For the planted aquarium, substrate is one of the fundamental components; it provides a planting medium, a nutrient base and contributes to the aesthetic style and ambience of the display. Understanding how plants utilise substrates in the wild can help us to provide the best conditions for them in our aquaria. Many popular and versatile aquarium plant species are heavy root-feeders, with the Echinodorus and Cryptocoryne families being classic example of this. If you have ever tried pulling up a mature, well-established Echinodorus plant you are sure to have encountered, even battled against, its extensive root system! However, even many of the stem plants which also take nutrients from the water column are unlikely to do well if they are not given plenty of nutrients and a secure anchor at their base.
Our experiments over time have shown us that the volume and depth of soil substrate needed to provide long-term success for traditional stem plants such as Rotala. Other species such as the Nymphaea and Aponogeton families may initially rely on the nutrients stored in their bulbs but will eventually grow and require additional nutrients from the surrounding substrate. Carpeting plants are unlikely to thrive in poor quality soil substrate, or where only a shallow layer of substrate has been added.
For those of us who have encountered carpeting aquatic plants in the wild, this might seem initially surprising. Eleocharis species and plants such as Helanthium can be found growing in soft sand and in grainy, gravel-like substrate which appears to contain little organic material and therefore few nutrients.
The same is true for many stem plants. In Brazil it is possible to find the stunning Ludwigia inclinata, growing in shallow sand, in shade and in strong currents. In the aquarium, this species requires an extremely nutrient-rich substrate, high levels of lighting and usually looks best in gentle flow.
So how is it that plants which seem to do well in nature in apparently adverse conditions, will fail to flourish in our aquaria if provided with the same dynamics? The answer, simply, is scale and volume. When we observe those Eleocharis and Helanthium growing in a sandy substrate, which appears nutrient poor, we are in fact seeing only a snapshot in time of the plants’ existence.
As the water flows past, hundreds if not thousands of litres every second, tiny organic particles are flushed into the substrate along with suspended nutrients, moving through the porous sand and reaching the roots of the plants. This is the same for the delicate stem plants such as Ludwigia inclinata, which can make use of both nutrients passing in the water column and those which are deposited within the substrate. Just because the sand in which the plants grow is pale, rather than dark with organic material and nutrients, doesn’t mean that it is inert or barren.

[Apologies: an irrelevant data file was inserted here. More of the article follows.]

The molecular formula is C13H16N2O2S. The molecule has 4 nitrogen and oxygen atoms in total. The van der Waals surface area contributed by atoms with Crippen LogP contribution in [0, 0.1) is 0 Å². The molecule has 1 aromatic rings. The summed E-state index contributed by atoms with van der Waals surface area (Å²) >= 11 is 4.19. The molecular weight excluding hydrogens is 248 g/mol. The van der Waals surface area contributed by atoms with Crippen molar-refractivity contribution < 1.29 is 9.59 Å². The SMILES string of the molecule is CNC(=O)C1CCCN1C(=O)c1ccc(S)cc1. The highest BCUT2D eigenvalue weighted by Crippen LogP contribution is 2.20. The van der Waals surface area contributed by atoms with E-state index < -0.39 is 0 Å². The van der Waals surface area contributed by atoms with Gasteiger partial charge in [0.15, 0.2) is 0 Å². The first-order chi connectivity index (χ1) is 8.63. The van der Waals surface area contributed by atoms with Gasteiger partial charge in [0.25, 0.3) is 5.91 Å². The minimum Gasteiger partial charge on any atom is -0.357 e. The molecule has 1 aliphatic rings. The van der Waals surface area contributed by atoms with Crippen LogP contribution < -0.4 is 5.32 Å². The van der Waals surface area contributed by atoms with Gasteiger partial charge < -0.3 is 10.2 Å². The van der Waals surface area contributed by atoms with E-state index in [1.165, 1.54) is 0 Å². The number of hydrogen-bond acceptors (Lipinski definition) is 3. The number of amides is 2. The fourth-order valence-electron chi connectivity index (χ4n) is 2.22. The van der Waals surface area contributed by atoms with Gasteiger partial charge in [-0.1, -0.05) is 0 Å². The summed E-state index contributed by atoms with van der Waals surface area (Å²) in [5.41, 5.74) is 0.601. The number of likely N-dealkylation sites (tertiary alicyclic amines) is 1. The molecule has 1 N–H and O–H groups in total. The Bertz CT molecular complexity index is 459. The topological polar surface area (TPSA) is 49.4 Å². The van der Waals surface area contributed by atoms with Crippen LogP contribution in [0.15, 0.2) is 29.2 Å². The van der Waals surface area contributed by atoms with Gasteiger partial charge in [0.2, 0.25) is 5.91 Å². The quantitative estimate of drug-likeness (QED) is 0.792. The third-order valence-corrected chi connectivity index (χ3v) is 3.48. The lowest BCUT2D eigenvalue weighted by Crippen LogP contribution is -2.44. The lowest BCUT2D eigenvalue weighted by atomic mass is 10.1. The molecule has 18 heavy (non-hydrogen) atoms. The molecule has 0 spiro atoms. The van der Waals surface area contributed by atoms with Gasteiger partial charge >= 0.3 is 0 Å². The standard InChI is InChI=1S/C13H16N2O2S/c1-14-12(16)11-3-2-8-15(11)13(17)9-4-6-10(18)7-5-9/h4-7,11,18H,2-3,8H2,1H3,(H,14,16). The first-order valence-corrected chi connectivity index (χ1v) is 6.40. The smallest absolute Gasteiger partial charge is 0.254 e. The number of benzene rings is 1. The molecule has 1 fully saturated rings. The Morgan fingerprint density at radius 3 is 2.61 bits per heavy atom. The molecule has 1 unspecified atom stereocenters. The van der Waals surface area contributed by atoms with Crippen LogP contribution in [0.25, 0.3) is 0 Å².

Meanwhile, within wild substrates, tiny creatures and micro-organisms are constantly moving around, shifting grains and layers as they forage. Like worms in terrestrial soil, this raises nutrients from lower layers, helps to ‘dig-in’ new nutrients in the upper layers and prevents the build-up of bacteria or gases. This is true or lakes and ponds, where the lack of a current to bring nutrients is offset by the activity of micro-organisms, fish, and even the disturbance to the substrate caused by aquatic birds, either as they forage for animals in the mud, or as they stalk through, searching for prey such as frogs.
In rivers and streams, the sheer volume of passing water and the accompanying levels of nutrients provide plants with everything they need to feed. In lakes and ponds, the volume of organic matter, from surrounding vegetation and fallen insects and detritus is high, and as this decomposes, aided by billions of micro-organisms, it provides food for aquatic plants. In both lentic and lotic habitats, the sun, especially in tropical regions, is of an intensity and duration that we cannot mimic in our aquaria and the large surface areas mean there is a high gas exchange, ensuring that plenty of Co2 is available for plants growing under water. So, the high volumes of light, nutrients and co2 are caused by the scale of the environmental factors; plenty of available organic material and thus nutrients, a wide sky above and extensive surface areas for gas exchange.
Trying to imitate all this within the confines of even the largest aquaria is a challenge. In our planted displays, we attempt to maintain a ‘snapshot’ of optimal growing conditions all day, from when our Co2 and lights come on and with the constant flow of our filters, to the daily and weekly maintenance and nutrient additions we carry out. The element that is perhaps most invisible to us however, and yet, which is so crucial, is what is going on within our substrate. Are our plants sitting in a nutrient-poor base, or are they getting constant, long-term support to grow and thrive?
To be continued...